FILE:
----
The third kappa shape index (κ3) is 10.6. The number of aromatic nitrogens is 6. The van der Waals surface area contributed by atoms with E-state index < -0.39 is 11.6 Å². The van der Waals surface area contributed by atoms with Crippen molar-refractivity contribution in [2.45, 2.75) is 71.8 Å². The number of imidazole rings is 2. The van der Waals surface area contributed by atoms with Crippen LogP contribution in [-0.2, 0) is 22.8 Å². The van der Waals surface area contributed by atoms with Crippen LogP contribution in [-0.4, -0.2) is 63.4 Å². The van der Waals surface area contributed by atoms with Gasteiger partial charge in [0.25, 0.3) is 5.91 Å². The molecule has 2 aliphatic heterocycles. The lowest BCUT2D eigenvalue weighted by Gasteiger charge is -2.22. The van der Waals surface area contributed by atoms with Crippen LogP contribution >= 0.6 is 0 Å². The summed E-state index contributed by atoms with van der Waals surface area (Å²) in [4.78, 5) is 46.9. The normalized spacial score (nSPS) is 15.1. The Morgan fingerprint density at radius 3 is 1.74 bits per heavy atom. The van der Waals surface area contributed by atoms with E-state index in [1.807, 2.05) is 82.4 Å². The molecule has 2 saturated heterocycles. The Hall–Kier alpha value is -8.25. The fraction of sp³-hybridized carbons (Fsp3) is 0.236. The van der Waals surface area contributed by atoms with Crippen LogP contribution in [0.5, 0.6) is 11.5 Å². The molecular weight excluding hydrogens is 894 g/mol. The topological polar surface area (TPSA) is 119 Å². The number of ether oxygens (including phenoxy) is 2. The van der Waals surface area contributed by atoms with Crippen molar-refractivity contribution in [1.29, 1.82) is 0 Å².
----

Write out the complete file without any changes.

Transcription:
The third kappa shape index (κ3) is 10.6. The number of aromatic nitrogens is 6. The van der Waals surface area contributed by atoms with E-state index < -0.39 is 11.6 Å². The van der Waals surface area contributed by atoms with Crippen molar-refractivity contribution in [2.45, 2.75) is 71.8 Å². The number of imidazole rings is 2. The van der Waals surface area contributed by atoms with Crippen LogP contribution in [-0.2, 0) is 22.8 Å². The van der Waals surface area contributed by atoms with Crippen LogP contribution in [-0.4, -0.2) is 63.4 Å². The van der Waals surface area contributed by atoms with Gasteiger partial charge in [0.25, 0.3) is 5.91 Å². The molecule has 2 aliphatic heterocycles. The lowest BCUT2D eigenvalue weighted by Gasteiger charge is -2.22. The van der Waals surface area contributed by atoms with Crippen LogP contribution >= 0.6 is 0 Å². The summed E-state index contributed by atoms with van der Waals surface area (Å²) in [4.78, 5) is 46.9. The normalized spacial score (nSPS) is 15.1. The Morgan fingerprint density at radius 3 is 1.74 bits per heavy atom. The van der Waals surface area contributed by atoms with E-state index in [1.807, 2.05) is 82.4 Å². The molecule has 2 saturated heterocycles. The Hall–Kier alpha value is -8.25. The fraction of sp³-hybridized carbons (Fsp3) is 0.236. The van der Waals surface area contributed by atoms with Crippen LogP contribution in [0.5, 0.6) is 11.5 Å². The molecular weight excluding hydrogens is 894 g/mol. The topological polar surface area (TPSA) is 119 Å². The number of ether oxygens (including phenoxy) is 2. The van der Waals surface area contributed by atoms with Crippen molar-refractivity contribution in [1.29, 1.82) is 0 Å².